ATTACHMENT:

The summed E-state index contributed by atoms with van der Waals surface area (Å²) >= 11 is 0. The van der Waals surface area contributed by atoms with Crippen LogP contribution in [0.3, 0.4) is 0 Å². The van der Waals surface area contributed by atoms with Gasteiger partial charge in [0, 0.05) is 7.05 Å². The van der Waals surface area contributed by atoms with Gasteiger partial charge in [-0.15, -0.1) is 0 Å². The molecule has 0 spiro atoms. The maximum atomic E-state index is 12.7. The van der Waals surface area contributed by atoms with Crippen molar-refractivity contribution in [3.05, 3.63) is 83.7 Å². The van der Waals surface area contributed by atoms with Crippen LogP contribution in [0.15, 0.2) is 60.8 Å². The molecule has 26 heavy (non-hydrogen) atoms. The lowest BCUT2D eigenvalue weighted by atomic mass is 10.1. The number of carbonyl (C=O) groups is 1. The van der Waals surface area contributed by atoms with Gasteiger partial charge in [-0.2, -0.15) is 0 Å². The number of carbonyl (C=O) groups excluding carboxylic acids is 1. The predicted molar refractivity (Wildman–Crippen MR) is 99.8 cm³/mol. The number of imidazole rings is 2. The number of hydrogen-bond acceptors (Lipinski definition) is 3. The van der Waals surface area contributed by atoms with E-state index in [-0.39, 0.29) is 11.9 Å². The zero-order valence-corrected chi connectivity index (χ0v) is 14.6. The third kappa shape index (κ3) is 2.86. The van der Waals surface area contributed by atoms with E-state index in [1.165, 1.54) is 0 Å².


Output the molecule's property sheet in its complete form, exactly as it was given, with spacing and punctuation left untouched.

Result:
The summed E-state index contributed by atoms with van der Waals surface area (Å²) >= 11 is 0. The van der Waals surface area contributed by atoms with Crippen LogP contribution in [0.3, 0.4) is 0 Å². The van der Waals surface area contributed by atoms with Gasteiger partial charge in [0, 0.05) is 7.05 Å². The van der Waals surface area contributed by atoms with Gasteiger partial charge in [-0.15, -0.1) is 0 Å². The molecule has 0 spiro atoms. The maximum atomic E-state index is 12.7. The van der Waals surface area contributed by atoms with Crippen molar-refractivity contribution in [3.05, 3.63) is 83.7 Å². The van der Waals surface area contributed by atoms with Crippen LogP contribution in [0.15, 0.2) is 60.8 Å². The molecule has 26 heavy (non-hydrogen) atoms. The lowest BCUT2D eigenvalue weighted by atomic mass is 10.1. The number of carbonyl (C=O) groups is 1. The van der Waals surface area contributed by atoms with Gasteiger partial charge in [-0.2, -0.15) is 0 Å². The number of carbonyl (C=O) groups excluding carboxylic acids is 1. The predicted molar refractivity (Wildman–Crippen MR) is 99.8 cm³/mol. The number of imidazole rings is 2. The number of hydrogen-bond acceptors (Lipinski definition) is 3. The van der Waals surface area contributed by atoms with E-state index in [-0.39, 0.29) is 11.9 Å². The zero-order valence-corrected chi connectivity index (χ0v) is 14.6. The third kappa shape index (κ3) is 2.86. The van der Waals surface area contributed by atoms with E-state index in [1.165, 1.54) is 0 Å².